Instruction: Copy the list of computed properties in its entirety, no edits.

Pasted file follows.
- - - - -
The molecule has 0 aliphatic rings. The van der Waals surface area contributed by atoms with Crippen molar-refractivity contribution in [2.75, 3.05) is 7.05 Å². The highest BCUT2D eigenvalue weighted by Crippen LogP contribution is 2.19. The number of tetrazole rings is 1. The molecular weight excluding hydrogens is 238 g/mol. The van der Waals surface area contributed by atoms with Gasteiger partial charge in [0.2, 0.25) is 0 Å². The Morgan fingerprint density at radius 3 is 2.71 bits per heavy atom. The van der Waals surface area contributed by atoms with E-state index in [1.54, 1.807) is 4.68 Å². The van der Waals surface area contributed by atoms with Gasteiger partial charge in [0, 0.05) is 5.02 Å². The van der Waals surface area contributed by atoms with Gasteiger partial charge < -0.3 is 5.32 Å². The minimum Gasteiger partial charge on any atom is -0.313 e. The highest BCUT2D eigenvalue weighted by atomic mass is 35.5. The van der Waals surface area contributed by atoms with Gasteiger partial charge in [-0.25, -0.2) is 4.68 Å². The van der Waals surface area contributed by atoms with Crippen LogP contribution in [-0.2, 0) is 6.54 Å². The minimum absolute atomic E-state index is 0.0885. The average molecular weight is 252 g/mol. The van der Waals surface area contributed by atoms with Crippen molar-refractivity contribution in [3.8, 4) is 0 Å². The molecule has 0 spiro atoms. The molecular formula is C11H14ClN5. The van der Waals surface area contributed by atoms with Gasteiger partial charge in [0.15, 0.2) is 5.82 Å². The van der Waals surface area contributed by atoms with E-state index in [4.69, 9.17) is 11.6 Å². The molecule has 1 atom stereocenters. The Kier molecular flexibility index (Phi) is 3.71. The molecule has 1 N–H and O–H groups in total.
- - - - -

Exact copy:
The molecule has 0 aliphatic rings. The van der Waals surface area contributed by atoms with Crippen molar-refractivity contribution in [2.75, 3.05) is 7.05 Å². The highest BCUT2D eigenvalue weighted by Crippen LogP contribution is 2.19. The number of tetrazole rings is 1. The molecular weight excluding hydrogens is 238 g/mol. The van der Waals surface area contributed by atoms with Gasteiger partial charge in [0.2, 0.25) is 0 Å². The Morgan fingerprint density at radius 3 is 2.71 bits per heavy atom. The van der Waals surface area contributed by atoms with E-state index in [1.54, 1.807) is 4.68 Å². The van der Waals surface area contributed by atoms with Gasteiger partial charge in [0, 0.05) is 5.02 Å². The van der Waals surface area contributed by atoms with Gasteiger partial charge < -0.3 is 5.32 Å². The minimum Gasteiger partial charge on any atom is -0.313 e. The highest BCUT2D eigenvalue weighted by atomic mass is 35.5. The van der Waals surface area contributed by atoms with Gasteiger partial charge in [-0.25, -0.2) is 4.68 Å². The van der Waals surface area contributed by atoms with Crippen LogP contribution in [-0.2, 0) is 6.54 Å². The minimum absolute atomic E-state index is 0.0885. The average molecular weight is 252 g/mol. The van der Waals surface area contributed by atoms with Crippen molar-refractivity contribution in [3.8, 4) is 0 Å². The molecule has 0 spiro atoms. The molecular formula is C11H14ClN5. The van der Waals surface area contributed by atoms with Gasteiger partial charge in [0.15, 0.2) is 5.82 Å². The van der Waals surface area contributed by atoms with E-state index in [4.69, 9.17) is 11.6 Å². The molecule has 1 atom stereocenters. The Kier molecular flexibility index (Phi) is 3.71. The molecule has 1 N–H and O–H groups in total.